Tuesday June 17 2008
The subjects performed moderate aerobic exercise and yoga
The Daily Telegraph today reported that “a vegan, low-fat diet combined with yoga and exercise can help fight prostate cancer”. They say that a new study has found that “combining a diet low in fat and rich in fruit and vegetables with regular moderate exercise seems to switch on genes that fight disease, while effectively turning off others that can promote cancer”.
It is essential to point out that this study did not actually look at the effects of lifestyle changes on the progression of prostate cancer. It only looked at the effects of lifestyle changes on the activity of different genes in prostate tissue, and only included men with very low-risk prostate cancer. Although the study did identify changes in the activity of some genes, it is not possible to ascertain whether the changes were the result of the lifestyle changes. It is also not possible to say what effect, if any, these changes had on the progression of the men’s prostate cancer.
Men with prostate cancer should discuss appropriate treatments with their doctors, and should under no circumstances refuse treatment in the belief that these lifestyle changes alone will help them beat cancer. A healthy lifestyle, including a good diet and exercise, has known benefits, and all people should aim to achieve this goal.
Where did the story come from?
Dr Dean Ornish and colleagues from the University of California and the Preventive Medicine Research Institute carried out the research. The study was funded by the Department of Defense/U.S. Army Medical Research Acquisition Activity Grant; Henry M. Jackson Foundation for the Advancement of Military Medicine; the Pritzker, DeJoria, Lederhausen, Walker, Wachner, Kaye, Ellison, Ito, Fisher, Gallin, Bucksbaum, Koch, Resnick, Safeway, Zimmer, Bodine, Hubbard, Bahna, Rohde, Talbott, Groppe, Gegax, PepsiCo, California HealthCare, George, Hartford, and Prostate Cancer Foundations; National Center for Complementary and Alternative Medicine; National Cancer Institute; the Kerzner Foundation; the Bernard Osher Foundation and the Walton Family Foundation.
The study was published in the peer-reviewed medical journal Proceedings of the National Academy of Sciences USA.
What kind of scientific study was this?
In this case series, called the Gene Expression Modulation by Intervention with Nutrition and Lifestyle (GEMINAL), the researchers looked at the effects of an intensive nutrition and lifestyle programme on the activity of genes in the prostate of men with low-risk prostate cancer.
The researchers recruited 31 men with prostate cancer, which was at low-risk of tumour metastasis (cancer spread), and who did not want immediate surgery, hormone therapy, or radiotherapy. The men agreed to make comprehensive lifestyle changes, including eating a low-fat, whole food, and plant-based diet, taking moderate exercise (using stress management techniques) and taking part in a psychosocial support group.
The men were closely monitored to see if their tumours progressed. Their weight, blood lipids (fats), blood pressure, and abdominal obesity were also monitored. The researchers took a series of needle biopsies of normal prostate tissue from the men’s prostates at the start of the study and after three months. They then compared the activity of different genes in the prostate tissue taken before and after the study.
What were the results of the study?
The men adhered well to the lifestyle changes over the three-month period. They reportedly consumed about 12% of their daily calories from fat, exercised over three-and-a-half hours a week, and used stress management for about four-and-a-half hours per week.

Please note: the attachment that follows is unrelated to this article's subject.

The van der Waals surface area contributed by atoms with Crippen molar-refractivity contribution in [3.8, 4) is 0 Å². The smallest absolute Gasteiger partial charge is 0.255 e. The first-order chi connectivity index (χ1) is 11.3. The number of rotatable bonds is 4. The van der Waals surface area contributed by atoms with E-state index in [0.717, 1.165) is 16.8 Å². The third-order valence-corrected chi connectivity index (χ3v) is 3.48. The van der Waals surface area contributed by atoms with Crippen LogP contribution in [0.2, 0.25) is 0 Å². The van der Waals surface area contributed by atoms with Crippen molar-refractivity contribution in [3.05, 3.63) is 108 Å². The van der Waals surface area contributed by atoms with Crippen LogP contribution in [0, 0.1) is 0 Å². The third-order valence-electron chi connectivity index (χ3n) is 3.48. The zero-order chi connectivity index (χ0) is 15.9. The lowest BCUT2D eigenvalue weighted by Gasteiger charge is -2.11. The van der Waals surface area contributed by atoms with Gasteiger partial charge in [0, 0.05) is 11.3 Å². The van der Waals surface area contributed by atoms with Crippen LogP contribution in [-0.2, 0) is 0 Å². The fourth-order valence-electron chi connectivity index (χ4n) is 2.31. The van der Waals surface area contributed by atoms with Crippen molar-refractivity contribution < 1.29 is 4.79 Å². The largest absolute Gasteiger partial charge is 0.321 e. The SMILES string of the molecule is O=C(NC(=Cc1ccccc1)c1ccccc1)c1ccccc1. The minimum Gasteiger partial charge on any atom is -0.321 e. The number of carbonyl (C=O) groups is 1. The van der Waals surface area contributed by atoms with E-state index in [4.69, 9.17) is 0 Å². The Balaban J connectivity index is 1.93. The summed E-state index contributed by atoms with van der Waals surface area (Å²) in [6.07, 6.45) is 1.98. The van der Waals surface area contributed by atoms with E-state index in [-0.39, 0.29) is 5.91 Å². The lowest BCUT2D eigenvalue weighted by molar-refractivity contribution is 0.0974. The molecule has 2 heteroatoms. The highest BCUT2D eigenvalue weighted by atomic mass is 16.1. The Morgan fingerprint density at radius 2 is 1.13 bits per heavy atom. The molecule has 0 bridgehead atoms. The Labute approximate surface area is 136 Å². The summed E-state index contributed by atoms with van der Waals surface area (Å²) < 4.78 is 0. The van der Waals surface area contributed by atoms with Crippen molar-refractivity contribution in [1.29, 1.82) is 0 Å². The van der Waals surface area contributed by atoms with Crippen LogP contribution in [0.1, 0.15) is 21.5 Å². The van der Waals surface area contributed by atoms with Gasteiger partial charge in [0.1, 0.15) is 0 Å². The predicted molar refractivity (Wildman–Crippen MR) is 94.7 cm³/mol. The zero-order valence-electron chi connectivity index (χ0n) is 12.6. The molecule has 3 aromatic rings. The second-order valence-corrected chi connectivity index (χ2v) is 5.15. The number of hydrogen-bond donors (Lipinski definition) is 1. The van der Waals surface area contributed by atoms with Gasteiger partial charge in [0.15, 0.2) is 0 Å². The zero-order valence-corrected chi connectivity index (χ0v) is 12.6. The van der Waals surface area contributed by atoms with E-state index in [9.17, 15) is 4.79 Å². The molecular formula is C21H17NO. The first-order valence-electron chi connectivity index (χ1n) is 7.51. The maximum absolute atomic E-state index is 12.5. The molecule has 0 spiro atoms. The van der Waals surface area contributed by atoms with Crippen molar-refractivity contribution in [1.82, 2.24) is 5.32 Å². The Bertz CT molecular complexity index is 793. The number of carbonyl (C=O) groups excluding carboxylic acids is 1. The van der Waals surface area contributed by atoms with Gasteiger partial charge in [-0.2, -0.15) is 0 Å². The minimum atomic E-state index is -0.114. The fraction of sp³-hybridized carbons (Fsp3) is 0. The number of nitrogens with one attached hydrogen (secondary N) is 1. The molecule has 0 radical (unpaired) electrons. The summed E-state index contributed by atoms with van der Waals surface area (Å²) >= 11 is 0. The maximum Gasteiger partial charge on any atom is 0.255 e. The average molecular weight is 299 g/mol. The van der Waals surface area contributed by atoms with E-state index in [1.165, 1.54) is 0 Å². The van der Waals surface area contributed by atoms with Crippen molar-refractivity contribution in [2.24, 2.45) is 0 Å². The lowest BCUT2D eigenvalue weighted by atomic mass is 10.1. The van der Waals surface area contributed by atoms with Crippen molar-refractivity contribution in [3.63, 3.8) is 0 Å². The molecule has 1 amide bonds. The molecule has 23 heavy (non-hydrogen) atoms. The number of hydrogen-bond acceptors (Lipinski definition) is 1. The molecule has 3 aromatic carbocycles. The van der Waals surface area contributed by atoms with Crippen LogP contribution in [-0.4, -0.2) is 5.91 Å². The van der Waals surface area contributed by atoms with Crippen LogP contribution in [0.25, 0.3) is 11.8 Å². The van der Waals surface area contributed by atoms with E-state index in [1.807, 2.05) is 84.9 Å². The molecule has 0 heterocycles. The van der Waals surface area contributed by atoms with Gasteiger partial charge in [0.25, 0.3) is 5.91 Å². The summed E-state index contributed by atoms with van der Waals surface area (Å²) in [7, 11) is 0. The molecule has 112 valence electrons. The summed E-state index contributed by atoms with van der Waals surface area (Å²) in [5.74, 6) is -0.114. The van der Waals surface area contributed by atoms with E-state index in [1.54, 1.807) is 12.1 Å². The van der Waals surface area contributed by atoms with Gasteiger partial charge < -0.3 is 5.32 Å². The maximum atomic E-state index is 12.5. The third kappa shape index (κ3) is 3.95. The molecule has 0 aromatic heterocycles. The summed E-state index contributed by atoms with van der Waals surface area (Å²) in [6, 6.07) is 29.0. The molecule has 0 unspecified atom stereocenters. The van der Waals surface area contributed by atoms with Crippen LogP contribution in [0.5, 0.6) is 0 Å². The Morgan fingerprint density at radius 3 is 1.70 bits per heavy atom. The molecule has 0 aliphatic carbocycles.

By the end of the study, the men had reduced their body mass index, blood pressure, waist circumference, and blood lipids. The researchers identified 48 genes that were more active and 453 genes that were less active after the intervention. Some of these genes are involved in tumour formation.
What interpretations did the researchers draw from these results?
The researchers concluded that an intensive nutritional and exercise programme may alter gene activity in the prostate, and that this information may help to develop effective ways of preventing and treating prostate cancer. They suggest that larger studies are needed to confirm their findings.
What does the NHS Knowledge Service make of this study?
This small pilot study has identified some of the changes to the prostates of men taking part in an intensive lifestyle change. There are a number of points to bear in mind when interpreting this study:
- The study did not include a control group who had made no lifestyle changes to which this group could be compared. Therefore it is not possible to ascertain whether the gene expression changes observed were related to the lifestyle changes.
- The study did not look at whether the lifestyle changes affected the progression of the men’s prostate cancer. Future studies would need to examine the relationship between changes in gene activity and cancer progression to confirm that these two events are linked.
- In order to investigate whether these lifestyle changes have an effect on prostate cancer progression, a randomised controlled trial would need to be carried out.
- Although the genes identified in this study may have functions involved in tumour formation, they also have roles in the cells’ normal functions. Therefore it is impossible to say with certainty that they have either “disease-preventing” or “disease-promoting” effects, as implied in some of the news reports.
Men who have prostate cancer should discuss appropriate treatment options with their doctors, and should under no circumstances refuse treatment in the belief that these lifestyle changes alone will help them beat cancer.
Sir Muir Gray adds...
High fat diets increase the risk of cancer; this may be the mechanism by which this happens.